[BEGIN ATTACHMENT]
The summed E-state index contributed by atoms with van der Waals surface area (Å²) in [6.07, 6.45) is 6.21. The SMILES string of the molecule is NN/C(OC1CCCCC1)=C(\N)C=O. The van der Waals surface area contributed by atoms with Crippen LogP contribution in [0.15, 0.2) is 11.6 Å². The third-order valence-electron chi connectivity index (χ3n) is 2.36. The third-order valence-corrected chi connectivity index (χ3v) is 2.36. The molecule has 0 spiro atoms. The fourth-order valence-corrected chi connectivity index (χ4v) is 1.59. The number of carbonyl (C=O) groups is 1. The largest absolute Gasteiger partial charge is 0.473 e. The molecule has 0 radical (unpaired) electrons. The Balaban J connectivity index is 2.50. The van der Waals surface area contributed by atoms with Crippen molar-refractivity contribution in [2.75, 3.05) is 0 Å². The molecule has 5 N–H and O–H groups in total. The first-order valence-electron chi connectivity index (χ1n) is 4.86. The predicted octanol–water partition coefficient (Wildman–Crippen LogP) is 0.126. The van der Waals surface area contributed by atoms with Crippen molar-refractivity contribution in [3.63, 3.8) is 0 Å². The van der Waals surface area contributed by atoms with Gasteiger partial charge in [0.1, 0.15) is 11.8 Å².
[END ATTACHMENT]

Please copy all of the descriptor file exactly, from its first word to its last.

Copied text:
The summed E-state index contributed by atoms with van der Waals surface area (Å²) in [6.07, 6.45) is 6.21. The SMILES string of the molecule is NN/C(OC1CCCCC1)=C(\N)C=O. The van der Waals surface area contributed by atoms with Crippen LogP contribution in [0.15, 0.2) is 11.6 Å². The third-order valence-electron chi connectivity index (χ3n) is 2.36. The third-order valence-corrected chi connectivity index (χ3v) is 2.36. The molecule has 0 spiro atoms. The fourth-order valence-corrected chi connectivity index (χ4v) is 1.59. The number of carbonyl (C=O) groups is 1. The largest absolute Gasteiger partial charge is 0.473 e. The molecule has 0 radical (unpaired) electrons. The Balaban J connectivity index is 2.50. The van der Waals surface area contributed by atoms with Crippen molar-refractivity contribution in [2.75, 3.05) is 0 Å². The molecule has 5 N–H and O–H groups in total. The first-order valence-electron chi connectivity index (χ1n) is 4.86. The predicted octanol–water partition coefficient (Wildman–Crippen LogP) is 0.126. The van der Waals surface area contributed by atoms with Crippen molar-refractivity contribution in [3.63, 3.8) is 0 Å². The van der Waals surface area contributed by atoms with Gasteiger partial charge in [0.1, 0.15) is 11.8 Å².